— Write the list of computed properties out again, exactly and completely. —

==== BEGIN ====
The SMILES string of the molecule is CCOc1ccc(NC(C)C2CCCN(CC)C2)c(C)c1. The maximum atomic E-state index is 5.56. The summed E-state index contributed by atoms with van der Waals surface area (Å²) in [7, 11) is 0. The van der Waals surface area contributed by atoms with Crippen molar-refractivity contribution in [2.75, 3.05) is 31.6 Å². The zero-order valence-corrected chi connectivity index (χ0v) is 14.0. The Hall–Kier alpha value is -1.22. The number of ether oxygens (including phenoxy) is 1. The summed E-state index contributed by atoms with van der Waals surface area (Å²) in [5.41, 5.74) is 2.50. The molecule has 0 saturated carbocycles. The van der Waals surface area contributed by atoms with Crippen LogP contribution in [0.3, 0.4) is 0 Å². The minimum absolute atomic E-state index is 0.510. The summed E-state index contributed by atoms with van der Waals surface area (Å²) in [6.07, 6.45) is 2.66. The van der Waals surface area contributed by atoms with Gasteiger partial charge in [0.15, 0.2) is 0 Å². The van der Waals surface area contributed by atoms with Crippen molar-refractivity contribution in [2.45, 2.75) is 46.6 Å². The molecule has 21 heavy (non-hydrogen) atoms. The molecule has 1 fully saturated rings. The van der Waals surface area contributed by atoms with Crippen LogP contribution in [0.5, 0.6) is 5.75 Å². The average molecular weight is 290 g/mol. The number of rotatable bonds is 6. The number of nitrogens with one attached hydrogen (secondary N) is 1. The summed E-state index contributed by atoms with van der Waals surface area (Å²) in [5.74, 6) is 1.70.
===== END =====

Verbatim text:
The SMILES string of the molecule is CCOc1ccc(NC(C)C2CCCN(CC)C2)c(C)c1. The maximum atomic E-state index is 5.56. The summed E-state index contributed by atoms with van der Waals surface area (Å²) in [7, 11) is 0. The van der Waals surface area contributed by atoms with Crippen molar-refractivity contribution in [2.75, 3.05) is 31.6 Å². The zero-order valence-corrected chi connectivity index (χ0v) is 14.0. The Hall–Kier alpha value is -1.22. The number of ether oxygens (including phenoxy) is 1. The summed E-state index contributed by atoms with van der Waals surface area (Å²) in [5.41, 5.74) is 2.50. The molecule has 0 saturated carbocycles. The van der Waals surface area contributed by atoms with Crippen LogP contribution in [0.3, 0.4) is 0 Å². The minimum absolute atomic E-state index is 0.510. The summed E-state index contributed by atoms with van der Waals surface area (Å²) in [6.07, 6.45) is 2.66. The van der Waals surface area contributed by atoms with Gasteiger partial charge in [0.15, 0.2) is 0 Å². The van der Waals surface area contributed by atoms with Crippen molar-refractivity contribution in [2.45, 2.75) is 46.6 Å². The molecule has 21 heavy (non-hydrogen) atoms. The molecule has 1 fully saturated rings. The van der Waals surface area contributed by atoms with Crippen LogP contribution in [0.5, 0.6) is 5.75 Å². The average molecular weight is 290 g/mol. The number of rotatable bonds is 6. The number of nitrogens with one attached hydrogen (secondary N) is 1. The summed E-state index contributed by atoms with van der Waals surface area (Å²) in [5.74, 6) is 1.70.